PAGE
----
Josh Koscheck. Photo property of the Ultimate Fighting Championship.
Josh Koscheck bounced back from a disappointing decision loss to Thiago Alves in October by knocking out Japanese welterweight sensation Yoshiyuki Yoshida in the featured attraction of the UFC’s “Fight for the Troops” card in Fayetteville, North Carolina last night.
The evening was focused on the UFC’s attempts to raise money for the Intrepid Fallen Heroes Fund, which will go towards building a state-of-the-art facility that will help soldiers that have suffered tramuatic brain injuries. Following his stoppage of Yoshida, Koscheck asked those watching around the world what else it would take for them to make a small donation towards the cause.
“If that wasn’t worth $5 bucks from every UFC fan, I don’t know what else I can do,” Koscheck said.
After a couple of minutes of exchanging punches and kicks on the feet, Koscheck (12-3), a former standout collegiate wrestler, blasted Yoshida (10-3) with a straight right hand that sent the Japanese veteran bouncing off the cage. With his opponent already nearly unconscious, Koscheck followed up with another right that sent Yoshida to the mat out cold.
“It was a nice straight right hand,” said Koscheck. “I knew that he was looking for the overhand right a lot, so I just kinda focused on throwing straight punches.”
The ‘KO’ was Koscheck’s first since putting fellow “Ultimate Fighter” season one cast member Chris Sanford to sleep during a preliminary bout at “The Ultimate Fighter Finale” in April 2005.
The California native finishes his current UFC contract with a bang, and his future with the organization remains uncertain as some rumors are suggesting that the American Kickboxing Academy product may be looking to fight elsewhere due to a rift between the UFC and his management team concerning a lifetime image rights contract for the new UFC video game set to be released next year.
Swick, Cantwell Impress on Undercard
The night’s co-main event saw Mike Swick revert back to his infamous ways of finishing fights early as he needed only 33 seconds to dispose of Canadian journeyman Jonathan Goulet in a bad-blood clash between the two.
Swick and Goulet were originally set to meet at a “UFC Fight Night” event last year, but Swick was forced to withdraw from the bout due to injury, prompting Goulet to state that Swick was afraid to fight him and was running away from a fight with him.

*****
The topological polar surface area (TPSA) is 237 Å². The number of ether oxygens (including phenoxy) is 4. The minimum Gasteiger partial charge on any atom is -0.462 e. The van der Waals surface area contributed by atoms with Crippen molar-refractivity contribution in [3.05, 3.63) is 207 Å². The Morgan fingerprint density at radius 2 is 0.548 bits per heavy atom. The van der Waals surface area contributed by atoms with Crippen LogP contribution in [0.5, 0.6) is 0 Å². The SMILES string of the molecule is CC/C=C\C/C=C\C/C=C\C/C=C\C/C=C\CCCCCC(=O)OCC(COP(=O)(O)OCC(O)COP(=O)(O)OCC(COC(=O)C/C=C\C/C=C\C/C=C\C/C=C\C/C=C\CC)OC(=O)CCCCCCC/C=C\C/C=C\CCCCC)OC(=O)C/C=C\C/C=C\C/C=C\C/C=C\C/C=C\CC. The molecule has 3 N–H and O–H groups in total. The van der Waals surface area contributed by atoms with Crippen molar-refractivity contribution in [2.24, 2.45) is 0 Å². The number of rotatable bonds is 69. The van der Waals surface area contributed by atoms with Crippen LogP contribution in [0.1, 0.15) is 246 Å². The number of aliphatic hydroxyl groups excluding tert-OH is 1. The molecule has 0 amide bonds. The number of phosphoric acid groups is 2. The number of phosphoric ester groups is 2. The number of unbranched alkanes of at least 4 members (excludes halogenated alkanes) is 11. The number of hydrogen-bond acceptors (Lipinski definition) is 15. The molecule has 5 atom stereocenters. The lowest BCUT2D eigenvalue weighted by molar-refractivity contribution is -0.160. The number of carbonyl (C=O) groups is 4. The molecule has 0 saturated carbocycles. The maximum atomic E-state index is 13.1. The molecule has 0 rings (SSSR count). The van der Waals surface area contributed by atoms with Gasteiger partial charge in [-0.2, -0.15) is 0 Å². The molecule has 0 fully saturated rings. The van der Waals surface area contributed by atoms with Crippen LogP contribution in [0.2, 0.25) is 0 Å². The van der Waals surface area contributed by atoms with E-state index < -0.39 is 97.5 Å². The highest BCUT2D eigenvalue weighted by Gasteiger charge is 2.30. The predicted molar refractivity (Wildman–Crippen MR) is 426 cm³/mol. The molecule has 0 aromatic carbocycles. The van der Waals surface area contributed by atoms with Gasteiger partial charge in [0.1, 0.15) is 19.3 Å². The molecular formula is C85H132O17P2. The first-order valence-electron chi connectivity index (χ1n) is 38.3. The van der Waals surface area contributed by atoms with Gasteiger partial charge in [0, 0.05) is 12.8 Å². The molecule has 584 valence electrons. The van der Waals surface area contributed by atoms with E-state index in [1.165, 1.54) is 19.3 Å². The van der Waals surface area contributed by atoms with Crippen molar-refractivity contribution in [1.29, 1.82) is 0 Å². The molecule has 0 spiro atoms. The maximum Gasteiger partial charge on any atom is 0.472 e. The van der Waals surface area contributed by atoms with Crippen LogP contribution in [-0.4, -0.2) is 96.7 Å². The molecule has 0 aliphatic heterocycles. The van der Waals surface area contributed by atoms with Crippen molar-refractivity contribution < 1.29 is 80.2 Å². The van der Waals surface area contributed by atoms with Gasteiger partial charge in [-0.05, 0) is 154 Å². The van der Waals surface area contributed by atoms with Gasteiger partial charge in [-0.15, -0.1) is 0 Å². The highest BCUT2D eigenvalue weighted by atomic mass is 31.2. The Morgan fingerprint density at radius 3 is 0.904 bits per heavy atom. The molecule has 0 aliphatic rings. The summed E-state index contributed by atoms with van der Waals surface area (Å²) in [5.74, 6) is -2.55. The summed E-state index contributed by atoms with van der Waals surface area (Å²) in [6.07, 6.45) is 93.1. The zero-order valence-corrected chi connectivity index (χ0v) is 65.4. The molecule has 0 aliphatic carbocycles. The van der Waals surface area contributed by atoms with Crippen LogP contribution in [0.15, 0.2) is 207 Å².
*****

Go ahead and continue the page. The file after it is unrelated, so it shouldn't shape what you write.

However it was Swick who had the last laugh on Wednesday night. After an initial feeling-out period, Swick (13-2) dropped Goulet (22-10) with a quick right and followed up with a furious flurry on the downed Canadian. Goulet momentarily looked as if he may have survived the flurry after grabbing Swick’s leg and working for a takedown, but Swick followed up with another series of punches that left Goulet unconscious on the mat.
After the fight, Swick stated that his previous lackluster performances in his new weight class were attributed to a lingering injury to his right arm that has now fully healed.
“I’m healthy now,” Swick said. “I had an injury. My right arm wasn’t where it should have been. Now I have my right arm back. I’m in great shape and I feel really confident right now.”
Former WEC light heavyweight champion Steve Cantwell picked up his first UFC win after transitioning over from the UFC’s sister organization, breaking the arm of newcomer Razak Al-Hussan with an armbar in the first round.
It was an Al-Hussan, a relative newcomer to mixed martial arts with only six professional bouts under his belt prior to his fight with Cantwell, that pressed the action early and often, consistently stalking Cantwell and using Taekwondo-style kicks to create distance. However Cantwell (7-1) was eventually able to take Al-Hussan (6-1) down to the canvas, where he locked in a deep armbar that Al-Hussan refused to submit to, ultimately resulting in his arm breaking and referee Mario Yamasaki stopping the match.
“That was so sweet,” Cantwell said of his fight-ending submission. “I’ve been waiting so long to do that, you have no idea. I’m surprised that the dude didn’t tap.”
Also victorious on the undercard was “Ultimate Fighter” season seven alumnus Tim Credeur (11-2), who showed off his ever-evolving striking game and earned a TKO win over Nate Loughran (9-1), who retired on his stool before the start of the third round. Former IFL standout Jim Miller (13-1), who subbed in for fellow East Coast product Frankie Edgar as a late replacement last week, grinded out a hard-fought unanimous decision over Matt Wiman (10-4) in the first televised fight on Spike TV.
Justin McCully def. Eddie Sanchez - Unanimous Decision
Dale Hartt def. Corey Hill - TKO (Broken Leg)
Ben Saunders def. Brandon Wolff - TKO (Strikes)
Steve Bruno def. Johnny Rees - Submission (Rear-Naked Choke)
Luigi Fioravanti def. Brodie Farber - Unanimous Decision
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